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Around 1990, Iraqi archaeologists found three very rich tombs, dating to about 750-700 BC, under the floors of rooms in Ashurnasirpal's harem. One contained this extraordinary gold crown: it has a trellis vine on top, with bunches of lapis-lazuli grapes hanging below it, supported by four-winged robed figures, standing on rows of pomegranates and rosettes.

When the Assyrian empire fell, in 612 BC, its great cities were comprehensively looted. This crown provides some evidence for the exquisite workmanship and vanished riches of the empire.

 The crowns worn on special occasions by the Assyrian women in the highlands north of Mosul, before world war one, are in many ways similar to the Golden crown found among the ancient Assyrian jewelries. The mountain crowns have various design elements but in form and function are related to the above ancient predecessor. the crown worn by the woman on the right has a moon crescent shaped symbol on its top which attests to its pre-christian origin.

(AP Photo/Paul Sancya)

These traditional Costumes are replicas of what men and women of an Assyrian tribe wore when they lived in the mountains north of Mosul. During World War One the community was massacred by the combined forces of Trukey's regular army and the Kurds. Only those who managed to flee out of the region survived. wm warda


women jewelry

 Brigadier-Gen. H. H. Austin the English officer commanding the Bakuba Refugee camp in Iraq where Assyrians were settled between 1918 to 1920 describes the head ornaments which some Assyrian women wore during the weddings as follows: "circlets of silver, sequins [were] falling, all around their heads from the head-dresses to which they were attached."

 Some women wore gowns of vlvet in blue, green, yellow, purple, brown and other colors, with huge silver belt round their waist and handsome necklaces of silver and gold coins, or other ornaments hanging round their neck. H. H. Austin



west Assyrians
More colorful, similar costumes worn by the West Assyrians; members of the Syrian
Orthodox Church in (northeast syria or the khabour area)

 The picture above was drawn by Henry Layard in 1845. It shows an example of the Nestorian Assyrian men who worked for him during his archaeological digging. It also shows what their women wore.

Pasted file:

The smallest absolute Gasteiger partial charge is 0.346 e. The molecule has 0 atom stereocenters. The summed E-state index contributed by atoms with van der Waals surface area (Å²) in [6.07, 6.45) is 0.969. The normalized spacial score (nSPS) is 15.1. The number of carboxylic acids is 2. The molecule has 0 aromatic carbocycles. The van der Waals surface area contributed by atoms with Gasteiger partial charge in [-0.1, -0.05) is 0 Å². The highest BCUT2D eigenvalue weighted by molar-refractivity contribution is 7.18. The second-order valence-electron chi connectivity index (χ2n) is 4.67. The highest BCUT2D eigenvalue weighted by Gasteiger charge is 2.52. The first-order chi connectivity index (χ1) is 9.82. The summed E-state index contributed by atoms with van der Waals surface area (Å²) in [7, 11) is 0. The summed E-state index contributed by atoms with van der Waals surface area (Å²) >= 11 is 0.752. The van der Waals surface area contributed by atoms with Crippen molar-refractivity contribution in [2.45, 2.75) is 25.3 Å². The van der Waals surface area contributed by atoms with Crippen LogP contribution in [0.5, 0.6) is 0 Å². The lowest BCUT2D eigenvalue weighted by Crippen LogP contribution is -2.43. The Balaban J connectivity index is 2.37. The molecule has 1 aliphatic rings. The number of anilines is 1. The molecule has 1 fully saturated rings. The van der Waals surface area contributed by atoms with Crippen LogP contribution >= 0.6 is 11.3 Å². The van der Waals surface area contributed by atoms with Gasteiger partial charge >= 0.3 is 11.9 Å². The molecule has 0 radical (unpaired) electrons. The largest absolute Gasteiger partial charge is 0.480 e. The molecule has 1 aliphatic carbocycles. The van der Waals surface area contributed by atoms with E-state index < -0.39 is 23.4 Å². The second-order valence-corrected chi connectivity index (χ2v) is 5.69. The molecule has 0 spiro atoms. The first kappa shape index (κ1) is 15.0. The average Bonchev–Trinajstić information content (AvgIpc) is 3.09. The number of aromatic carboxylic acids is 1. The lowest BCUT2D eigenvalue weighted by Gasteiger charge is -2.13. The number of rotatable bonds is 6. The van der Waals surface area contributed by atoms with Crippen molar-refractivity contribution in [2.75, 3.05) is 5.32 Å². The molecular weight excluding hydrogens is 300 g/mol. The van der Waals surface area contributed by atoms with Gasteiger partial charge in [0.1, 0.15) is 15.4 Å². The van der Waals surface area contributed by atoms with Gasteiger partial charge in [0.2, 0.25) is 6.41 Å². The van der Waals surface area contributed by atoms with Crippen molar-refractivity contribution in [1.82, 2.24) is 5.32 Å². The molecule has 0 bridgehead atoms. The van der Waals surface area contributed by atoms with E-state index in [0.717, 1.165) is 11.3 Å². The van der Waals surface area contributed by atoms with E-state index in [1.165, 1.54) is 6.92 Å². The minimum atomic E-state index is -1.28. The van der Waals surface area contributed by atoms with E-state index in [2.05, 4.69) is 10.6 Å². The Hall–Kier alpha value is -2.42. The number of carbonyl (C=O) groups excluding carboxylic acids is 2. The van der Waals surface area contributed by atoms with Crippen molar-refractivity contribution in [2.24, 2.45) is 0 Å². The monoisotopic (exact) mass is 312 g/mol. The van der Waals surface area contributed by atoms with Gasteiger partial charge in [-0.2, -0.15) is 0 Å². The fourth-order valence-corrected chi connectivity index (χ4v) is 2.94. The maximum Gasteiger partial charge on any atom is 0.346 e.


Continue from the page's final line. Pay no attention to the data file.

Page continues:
Note the similarity of the workers' hats with the helmets the Assyrian soldier wore as shown on an ancien relief on the right. One has to take into account the 2500 years of time between the two pictures and that metal can be molded in perfect shape but felt which the workers hats were made up can not.

None of their neighbors, Kurds, Arabs, Turks, or Persians wore such hat.

The colors of the clothing were generated with computer and are not the original hues of the attires.


The Assyrians were somewhat more elaborate in their dress than the Egyptians. Their kings, at least, wore long tunics, small shawl draperies fastened to girdles, and many dangling tassels. The ancient Assyrian head-dress, the fez, or tarbush, has persisted to the present day. Wool was used as well as linen, and furs in hunting costume. There was more embroidery than in Egypt. An illustration in a recent costume book of the tunic of King Assur-bani-pal, seventh century B. C., richly embroidered and fringed, is a model for a modern tunic.

A royalty Costume from a relief in the British Museum.



Artist rendering of an Assyrian king from details of the ancient reliefs and statues.

The bracelets worn by the ancient Assyrians were a symbol of status similar to the status of wearing luxury watches in some parts of the world today. The more jeweled and ornate the ladies watches are the higher people perceive the person's social status to be. That was also true of the bracelets worn by the ancient Assyrians.

ladies watches